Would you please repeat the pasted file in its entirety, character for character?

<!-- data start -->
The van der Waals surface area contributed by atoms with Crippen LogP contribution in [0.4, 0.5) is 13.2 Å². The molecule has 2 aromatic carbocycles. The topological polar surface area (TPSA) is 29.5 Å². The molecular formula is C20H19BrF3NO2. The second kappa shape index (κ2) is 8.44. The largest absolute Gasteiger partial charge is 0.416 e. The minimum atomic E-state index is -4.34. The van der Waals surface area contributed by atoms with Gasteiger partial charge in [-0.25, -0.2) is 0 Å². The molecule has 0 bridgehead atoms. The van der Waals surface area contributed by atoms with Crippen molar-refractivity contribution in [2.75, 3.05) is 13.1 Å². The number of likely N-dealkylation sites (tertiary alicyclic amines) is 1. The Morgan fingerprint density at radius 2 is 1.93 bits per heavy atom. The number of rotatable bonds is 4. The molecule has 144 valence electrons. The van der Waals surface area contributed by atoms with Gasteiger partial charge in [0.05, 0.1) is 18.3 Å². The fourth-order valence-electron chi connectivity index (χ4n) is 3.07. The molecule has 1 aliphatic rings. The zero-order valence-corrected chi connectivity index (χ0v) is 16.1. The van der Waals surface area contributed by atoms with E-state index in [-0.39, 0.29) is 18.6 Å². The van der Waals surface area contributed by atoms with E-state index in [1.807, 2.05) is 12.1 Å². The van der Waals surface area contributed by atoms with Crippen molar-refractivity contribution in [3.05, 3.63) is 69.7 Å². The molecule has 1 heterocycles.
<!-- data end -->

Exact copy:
The van der Waals surface area contributed by atoms with Crippen LogP contribution in [0.4, 0.5) is 13.2 Å². The molecule has 2 aromatic carbocycles. The topological polar surface area (TPSA) is 29.5 Å². The molecular formula is C20H19BrF3NO2. The second kappa shape index (κ2) is 8.44. The largest absolute Gasteiger partial charge is 0.416 e. The minimum atomic E-state index is -4.34. The van der Waals surface area contributed by atoms with Gasteiger partial charge in [-0.25, -0.2) is 0 Å². The molecule has 0 bridgehead atoms. The van der Waals surface area contributed by atoms with Crippen molar-refractivity contribution in [2.75, 3.05) is 13.1 Å². The number of likely N-dealkylation sites (tertiary alicyclic amines) is 1. The Morgan fingerprint density at radius 2 is 1.93 bits per heavy atom. The number of rotatable bonds is 4. The molecule has 144 valence electrons. The van der Waals surface area contributed by atoms with Gasteiger partial charge in [0.05, 0.1) is 18.3 Å². The fourth-order valence-electron chi connectivity index (χ4n) is 3.07. The molecule has 1 aliphatic rings. The zero-order valence-corrected chi connectivity index (χ0v) is 16.1. The van der Waals surface area contributed by atoms with E-state index in [-0.39, 0.29) is 18.6 Å². The van der Waals surface area contributed by atoms with E-state index in [1.807, 2.05) is 12.1 Å². The van der Waals surface area contributed by atoms with Crippen molar-refractivity contribution in [3.05, 3.63) is 69.7 Å². The molecule has 1 heterocycles.